One of the most popular home decor trends combines organic elements with sleek modernity - aptly named rustic chic. Many homeowners are incorporating the style into their space through recycled or reclaimed wood elements that add warmth and nature while still maintaining a clean look.

One Fargo company is at the center of the trend and has even taken another step forward by repurposing ash trees being removed by the city.

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Seth Carlson started Dakota Timber Company five years ago by selling reclaimed wood, and the business has since morphed into a large-scale manufacturer of wood materials. His latest undertaking is working with the City of Fargo Forestry Department on a pilot program that turns removed ash trees into live edge ash slabs homeowners can turn into beautiful furniture or decor.

City Forester Scott Liudahl says the department started contemplating another way to use the removed trees that didn't involve turning them into wood chips. Conversations between the forestry department and Dakota Timber Company resulted in identifying ash trees marked for removal that could be processed into live ash slabs.

"We have a passion and desire to infuse sustainable building materials into the region," Carlson says about the endeavor.

Liudahl explains that the city has been diversifying its tree population for the past decade in preparation for emerald ash borer, an exotic pest that infests ash trees. The pest is not currently confirmed in North Dakota, but the Minnesota Department of Natural Resources discovered it in 2009 in St. Paul, and it spread to Duluth last year.

Liudahl says until Dakota Timber Company came along, the expense of shipping removed trees elsewhere simply couldn't be justified. Working together presented an exciting opportunity for both entities: the city is able to remove and replace trees that could become a liability, and Dakota Timber Company can reclaim wood for a new purpose.

For Carlson, the removed ash trees present an interesting material to expand the company's portfolio.

"These live edge ash slabs can have a wide range of uses for homeowners and DIY weekend warriors who want to make shelving or benches from them," he says. "Homebuilders can also purchase them for carpentry projects in new builds."

Working with live edge slabs - a term that refers to maintaining the original lines of the trunk - can be tricky for some do-it-yourselfers, so Dakota Timber Company employees are on-hand to help homeowners understand how to create the project they want to build.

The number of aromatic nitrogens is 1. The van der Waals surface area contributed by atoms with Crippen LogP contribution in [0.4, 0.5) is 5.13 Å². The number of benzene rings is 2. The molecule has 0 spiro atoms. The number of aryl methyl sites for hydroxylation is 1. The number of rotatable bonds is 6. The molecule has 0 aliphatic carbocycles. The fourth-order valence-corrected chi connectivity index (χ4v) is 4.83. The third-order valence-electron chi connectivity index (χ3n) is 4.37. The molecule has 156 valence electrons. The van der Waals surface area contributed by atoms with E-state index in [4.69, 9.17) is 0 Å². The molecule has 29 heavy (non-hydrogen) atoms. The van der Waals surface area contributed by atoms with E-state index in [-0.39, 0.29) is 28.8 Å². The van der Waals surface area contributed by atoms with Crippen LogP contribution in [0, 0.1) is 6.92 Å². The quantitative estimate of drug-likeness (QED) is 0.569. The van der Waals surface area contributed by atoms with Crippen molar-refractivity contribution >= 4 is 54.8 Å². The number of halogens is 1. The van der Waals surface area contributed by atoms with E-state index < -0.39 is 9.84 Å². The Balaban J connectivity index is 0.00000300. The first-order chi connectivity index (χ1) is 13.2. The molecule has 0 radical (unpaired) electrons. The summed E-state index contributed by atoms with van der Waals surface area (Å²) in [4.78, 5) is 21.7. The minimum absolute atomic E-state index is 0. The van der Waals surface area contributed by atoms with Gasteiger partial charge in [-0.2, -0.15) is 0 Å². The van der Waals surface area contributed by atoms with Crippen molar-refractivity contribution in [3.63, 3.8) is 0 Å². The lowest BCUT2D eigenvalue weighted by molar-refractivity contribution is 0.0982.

"We have smart staff members who can offer tips for installing or finishing a number of projects," Carlson says.

Sometimes a person will come into the showroom with an idea in mind but no clear directions for what to purchase. In those cases, Dakota Timber Company employees work with the individual to guide them toward the right product.

"What we need to know first is the measurements of why the person is trying to do and the quantity of materials needed," Carlson says. "Inspiration through photos gives us an idea of colors and textures, so the homeowner often comes back with that information to get the process started."

Many people don't realize that a certain material lends itself better to certain projects; for example, much of the reclaimed lumber Dakota Timber Company sells works best as finished flooring, paneling and trimwork.

"The live edge ash presents a blank canvas, so it's great for making into furniture pieces like tables and shelves," Carlson says. The slabs can be more user-friendly for a new DIYer because fewer pieces of material are required.

When it comes to wood, a variety of colors are possible because it can be stained, so Carlson encourages homeowners to bring in a piece of trim if they're looking to match a current color in their home to a stain.

Much of the work Dakota Timber Company completes are unique, one-off projects but the company can produce large-scale, full-service work as well. Carlson says the company was recently involved in apartment building projects downtown that involved repurposing reclaimed or locally salvaged wood.

"Lots of people bring us wood from a barn that they don't know how to process," Carlson says. "People see a pile of old wood and think it's too hard to envision what that could be, but we specialize in turning any load of wood into a really cool product."